There are some scenes with the Mangani. Tarzan gets beat up quite a bit. The writers seem unaware that Tarzan killed Tublat and Kerchek. The Mangani are made almost identical to gorillas. I always imagined them being between a chimpanzee and gorilla.

The climax is an over the top animal stampede into to the river port. Leon Rum for a second time uses his spider silk rope with a crucifix as a garrote. Rum does come to an appropriate demise though.

This movie left me unsatisfied. You have moments of Tarzan of the books but that is overwhelmed by the reluctant Tarzan and the beat up Tarzan. I detected an underlying agenda to the movie. I will leave the viewers to make their own conclusion.


This was a good looking movie. It wasn’t Edgar Rice Burroughs though. How about a adaptation of Tarzan and the Jewels of Opar? This movie had a bigger budget than Tarzan and the Lost City (1998) but was not especially closer to the ERB Tarzan than that one. Retrofitting Tarzan into pseudo-history does not work. Burroughs did have Tarzan fighting the Germans in WWI in Tarzan the Untamed and the Japanese in Tarzan the Foreign Legion. The vast majority of the novels are lost city yarns. A movie with La of Opar, the beast men, and the gold vaults would be great. We are never going to see it though.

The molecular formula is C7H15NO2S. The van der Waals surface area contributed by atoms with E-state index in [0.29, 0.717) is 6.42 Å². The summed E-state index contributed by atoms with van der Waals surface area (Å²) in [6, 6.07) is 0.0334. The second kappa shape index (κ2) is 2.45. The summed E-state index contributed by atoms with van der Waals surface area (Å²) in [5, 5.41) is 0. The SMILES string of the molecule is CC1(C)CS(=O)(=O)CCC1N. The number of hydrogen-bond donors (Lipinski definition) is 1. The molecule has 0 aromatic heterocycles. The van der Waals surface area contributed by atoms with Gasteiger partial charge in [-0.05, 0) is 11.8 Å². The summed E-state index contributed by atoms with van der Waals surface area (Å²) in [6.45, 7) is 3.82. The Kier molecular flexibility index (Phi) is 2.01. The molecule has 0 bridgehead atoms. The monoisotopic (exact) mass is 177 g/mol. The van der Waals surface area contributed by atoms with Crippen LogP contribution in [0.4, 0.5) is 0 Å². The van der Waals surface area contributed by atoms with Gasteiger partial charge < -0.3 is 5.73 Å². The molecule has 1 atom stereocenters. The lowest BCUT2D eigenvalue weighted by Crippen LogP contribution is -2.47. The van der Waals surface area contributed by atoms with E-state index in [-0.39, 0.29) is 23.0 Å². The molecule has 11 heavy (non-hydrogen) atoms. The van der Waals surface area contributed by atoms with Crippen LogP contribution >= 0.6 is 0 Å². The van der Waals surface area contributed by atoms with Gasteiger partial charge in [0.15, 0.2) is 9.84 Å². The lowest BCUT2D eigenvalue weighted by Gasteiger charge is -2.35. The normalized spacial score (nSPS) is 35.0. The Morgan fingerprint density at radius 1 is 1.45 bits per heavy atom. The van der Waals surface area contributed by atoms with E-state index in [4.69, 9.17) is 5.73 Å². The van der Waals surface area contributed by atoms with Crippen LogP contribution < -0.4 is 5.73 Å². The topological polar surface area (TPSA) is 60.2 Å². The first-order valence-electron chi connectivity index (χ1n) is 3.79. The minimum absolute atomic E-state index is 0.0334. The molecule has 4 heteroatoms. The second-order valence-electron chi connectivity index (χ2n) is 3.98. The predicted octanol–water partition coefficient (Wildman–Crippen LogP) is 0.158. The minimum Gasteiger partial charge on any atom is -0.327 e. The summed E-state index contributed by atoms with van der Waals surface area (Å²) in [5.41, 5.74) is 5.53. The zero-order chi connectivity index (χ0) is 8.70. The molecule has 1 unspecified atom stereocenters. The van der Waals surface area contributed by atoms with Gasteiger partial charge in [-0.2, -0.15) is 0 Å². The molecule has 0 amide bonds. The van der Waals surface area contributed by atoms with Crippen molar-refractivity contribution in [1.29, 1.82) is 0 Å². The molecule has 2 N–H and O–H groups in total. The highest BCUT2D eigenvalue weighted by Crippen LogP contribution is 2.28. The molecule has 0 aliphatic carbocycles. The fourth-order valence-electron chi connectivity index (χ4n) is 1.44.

This will probably be the last Tarzan movie made. There has been some outrage that a Tarzan move was made at this day. It is irrelevant how much it may make. Pressure will be applied to prevent another one.

Time for me to reread a Tarzan novel. Perhaps Tarzan and the City of Gold.


  • Hooc Ott says:

    “Problems: 1890, a little early for Tarzan. Figuring that his son Korak fought in the trenches in WWI, would make him born around 1900 or a little earlier.”

    Book says his parents left Dover in May of 1888 for Africa. Mrs Clayton was already pregnant then.

    My guess Tarzan was Born in August or September of 1888.

  • Bill Cavalier says:

    My problem with this movie, aside from another blonde Tarzan who is a big pussy through most of the film, is that the writers have pretty much ignored the great source material. In typical Hollywood fashion, the screenwriters have left Burroughs’ writings in the dust to come up with a stupid, boring plot. And I don’t think I’ve ever seen Samuel Jackson chew up the scenery before like he does in this movie? What exactly was he doing in this movie?

  • Ostar says:

    Screenwriters creed: THEY. KNOW. BETTER. Source is well known and millions and millions of people have enjoyed it for decades? Pshaw.